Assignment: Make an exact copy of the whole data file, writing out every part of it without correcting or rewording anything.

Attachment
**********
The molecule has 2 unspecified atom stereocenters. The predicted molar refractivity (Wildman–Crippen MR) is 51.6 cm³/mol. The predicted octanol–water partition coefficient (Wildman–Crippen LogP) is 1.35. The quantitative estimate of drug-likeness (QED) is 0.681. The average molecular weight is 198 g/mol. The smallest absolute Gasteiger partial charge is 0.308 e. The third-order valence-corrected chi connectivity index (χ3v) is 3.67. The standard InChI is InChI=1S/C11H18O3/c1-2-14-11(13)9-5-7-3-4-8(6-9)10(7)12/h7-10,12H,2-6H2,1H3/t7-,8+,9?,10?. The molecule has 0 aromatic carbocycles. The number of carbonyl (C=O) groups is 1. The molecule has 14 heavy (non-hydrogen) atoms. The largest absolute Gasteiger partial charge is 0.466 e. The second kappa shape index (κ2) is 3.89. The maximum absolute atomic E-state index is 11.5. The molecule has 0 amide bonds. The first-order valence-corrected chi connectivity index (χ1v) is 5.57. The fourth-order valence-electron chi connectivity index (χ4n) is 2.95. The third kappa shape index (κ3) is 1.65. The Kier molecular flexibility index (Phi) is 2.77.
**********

The molecule has 2 unspecified atom stereocenters. The predicted molar refractivity (Wildman–Crippen MR) is 51.6 cm³/mol. The predicted octanol–water partition coefficient (Wildman–Crippen LogP) is 1.35. The quantitative estimate of drug-likeness (QED) is 0.681. The average molecular weight is 198 g/mol. The smallest absolute Gasteiger partial charge is 0.308 e. The third-order valence-corrected chi connectivity index (χ3v) is 3.67. The standard InChI is InChI=1S/C11H18O3/c1-2-14-11(13)9-5-7-3-4-8(6-9)10(7)12/h7-10,12H,2-6H2,1H3/t7-,8+,9?,10?. The molecule has 0 aromatic carbocycles. The number of carbonyl (C=O) groups is 1. The molecule has 14 heavy (non-hydrogen) atoms. The largest absolute Gasteiger partial charge is 0.466 e. The second kappa shape index (κ2) is 3.89. The maximum absolute atomic E-state index is 11.5. The molecule has 0 amide bonds. The first-order valence-corrected chi connectivity index (χ1v) is 5.57. The fourth-order valence-electron chi connectivity index (χ4n) is 2.95. The third kappa shape index (κ3) is 1.65. The Kier molecular flexibility index (Phi) is 2.77.